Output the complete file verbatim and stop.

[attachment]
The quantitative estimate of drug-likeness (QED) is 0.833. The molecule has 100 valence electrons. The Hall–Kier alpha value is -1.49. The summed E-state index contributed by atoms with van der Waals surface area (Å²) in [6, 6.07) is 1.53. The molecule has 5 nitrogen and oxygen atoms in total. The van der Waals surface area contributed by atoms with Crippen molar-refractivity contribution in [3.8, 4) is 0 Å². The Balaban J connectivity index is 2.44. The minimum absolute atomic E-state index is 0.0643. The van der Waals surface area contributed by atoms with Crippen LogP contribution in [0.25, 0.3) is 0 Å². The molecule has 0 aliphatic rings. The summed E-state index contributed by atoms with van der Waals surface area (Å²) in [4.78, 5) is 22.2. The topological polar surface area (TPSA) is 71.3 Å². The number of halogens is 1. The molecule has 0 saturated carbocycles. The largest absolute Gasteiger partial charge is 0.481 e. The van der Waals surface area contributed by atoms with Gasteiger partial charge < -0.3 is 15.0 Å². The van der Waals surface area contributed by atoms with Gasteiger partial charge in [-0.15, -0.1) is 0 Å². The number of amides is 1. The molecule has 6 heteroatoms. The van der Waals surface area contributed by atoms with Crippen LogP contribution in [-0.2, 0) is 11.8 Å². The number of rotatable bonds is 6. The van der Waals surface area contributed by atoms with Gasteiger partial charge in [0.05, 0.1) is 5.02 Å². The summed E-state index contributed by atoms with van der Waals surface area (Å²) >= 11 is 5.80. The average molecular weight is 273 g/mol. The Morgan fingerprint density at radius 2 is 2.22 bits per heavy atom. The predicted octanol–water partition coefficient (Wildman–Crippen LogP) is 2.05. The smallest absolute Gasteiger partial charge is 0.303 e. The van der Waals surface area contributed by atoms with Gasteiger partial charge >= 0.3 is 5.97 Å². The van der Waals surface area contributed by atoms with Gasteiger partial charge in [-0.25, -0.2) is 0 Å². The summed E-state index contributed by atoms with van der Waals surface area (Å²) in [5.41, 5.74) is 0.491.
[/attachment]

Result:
The quantitative estimate of drug-likeness (QED) is 0.833. The molecule has 100 valence electrons. The Hall–Kier alpha value is -1.49. The summed E-state index contributed by atoms with van der Waals surface area (Å²) in [6, 6.07) is 1.53. The molecule has 5 nitrogen and oxygen atoms in total. The van der Waals surface area contributed by atoms with Crippen molar-refractivity contribution in [3.8, 4) is 0 Å². The Balaban J connectivity index is 2.44. The minimum absolute atomic E-state index is 0.0643. The van der Waals surface area contributed by atoms with Crippen LogP contribution in [0.25, 0.3) is 0 Å². The molecule has 0 aliphatic rings. The summed E-state index contributed by atoms with van der Waals surface area (Å²) in [4.78, 5) is 22.2. The topological polar surface area (TPSA) is 71.3 Å². The number of halogens is 1. The molecule has 0 saturated carbocycles. The largest absolute Gasteiger partial charge is 0.481 e. The van der Waals surface area contributed by atoms with Gasteiger partial charge < -0.3 is 15.0 Å². The van der Waals surface area contributed by atoms with Gasteiger partial charge in [-0.15, -0.1) is 0 Å². The number of amides is 1. The molecule has 6 heteroatoms. The van der Waals surface area contributed by atoms with Crippen LogP contribution in [-0.2, 0) is 11.8 Å². The number of rotatable bonds is 6. The van der Waals surface area contributed by atoms with Gasteiger partial charge in [0.05, 0.1) is 5.02 Å². The summed E-state index contributed by atoms with van der Waals surface area (Å²) >= 11 is 5.80. The average molecular weight is 273 g/mol. The Morgan fingerprint density at radius 2 is 2.22 bits per heavy atom. The predicted octanol–water partition coefficient (Wildman–Crippen LogP) is 2.05. The smallest absolute Gasteiger partial charge is 0.303 e. The van der Waals surface area contributed by atoms with Gasteiger partial charge >= 0.3 is 5.97 Å². The van der Waals surface area contributed by atoms with Gasteiger partial charge in [-0.25, -0.2) is 0 Å². The summed E-state index contributed by atoms with van der Waals surface area (Å²) in [5.41, 5.74) is 0.491.